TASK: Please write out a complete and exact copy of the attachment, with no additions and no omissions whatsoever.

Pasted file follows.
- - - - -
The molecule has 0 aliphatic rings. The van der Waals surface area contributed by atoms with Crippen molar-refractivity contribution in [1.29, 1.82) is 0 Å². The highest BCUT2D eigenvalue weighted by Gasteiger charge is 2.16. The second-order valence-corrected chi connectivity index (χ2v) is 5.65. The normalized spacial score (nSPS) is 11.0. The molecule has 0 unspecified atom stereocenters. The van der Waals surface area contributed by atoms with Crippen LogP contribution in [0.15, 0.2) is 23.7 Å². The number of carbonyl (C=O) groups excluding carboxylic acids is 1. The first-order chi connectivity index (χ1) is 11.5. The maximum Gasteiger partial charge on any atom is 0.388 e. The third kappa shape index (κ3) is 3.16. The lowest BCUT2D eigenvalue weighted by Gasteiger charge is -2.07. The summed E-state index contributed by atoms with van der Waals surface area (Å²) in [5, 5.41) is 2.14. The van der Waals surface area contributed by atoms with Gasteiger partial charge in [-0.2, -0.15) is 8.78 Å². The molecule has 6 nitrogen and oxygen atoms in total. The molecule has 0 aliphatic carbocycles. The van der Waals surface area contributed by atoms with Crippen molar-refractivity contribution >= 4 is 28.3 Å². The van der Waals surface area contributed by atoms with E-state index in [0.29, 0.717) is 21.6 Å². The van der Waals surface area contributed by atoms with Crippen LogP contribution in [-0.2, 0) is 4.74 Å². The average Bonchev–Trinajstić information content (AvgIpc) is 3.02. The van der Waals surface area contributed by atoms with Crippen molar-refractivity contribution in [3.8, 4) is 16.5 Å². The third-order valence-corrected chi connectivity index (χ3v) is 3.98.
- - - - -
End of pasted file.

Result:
The molecule has 0 aliphatic rings. The van der Waals surface area contributed by atoms with Crippen molar-refractivity contribution in [1.29, 1.82) is 0 Å². The highest BCUT2D eigenvalue weighted by Gasteiger charge is 2.16. The second-order valence-corrected chi connectivity index (χ2v) is 5.65. The normalized spacial score (nSPS) is 11.0. The molecule has 0 unspecified atom stereocenters. The van der Waals surface area contributed by atoms with Crippen LogP contribution in [0.15, 0.2) is 23.7 Å². The number of carbonyl (C=O) groups excluding carboxylic acids is 1. The first-order chi connectivity index (χ1) is 11.5. The maximum Gasteiger partial charge on any atom is 0.388 e. The third kappa shape index (κ3) is 3.16. The lowest BCUT2D eigenvalue weighted by Gasteiger charge is -2.07. The summed E-state index contributed by atoms with van der Waals surface area (Å²) in [5, 5.41) is 2.14. The van der Waals surface area contributed by atoms with Gasteiger partial charge in [-0.2, -0.15) is 8.78 Å². The molecule has 6 nitrogen and oxygen atoms in total. The molecule has 0 aliphatic carbocycles. The van der Waals surface area contributed by atoms with Crippen molar-refractivity contribution >= 4 is 28.3 Å². The van der Waals surface area contributed by atoms with E-state index in [0.29, 0.717) is 21.6 Å². The van der Waals surface area contributed by atoms with Crippen LogP contribution in [-0.2, 0) is 4.74 Å². The average Bonchev–Trinajstić information content (AvgIpc) is 3.02. The van der Waals surface area contributed by atoms with Crippen molar-refractivity contribution in [3.8, 4) is 16.5 Å². The third-order valence-corrected chi connectivity index (χ3v) is 3.98.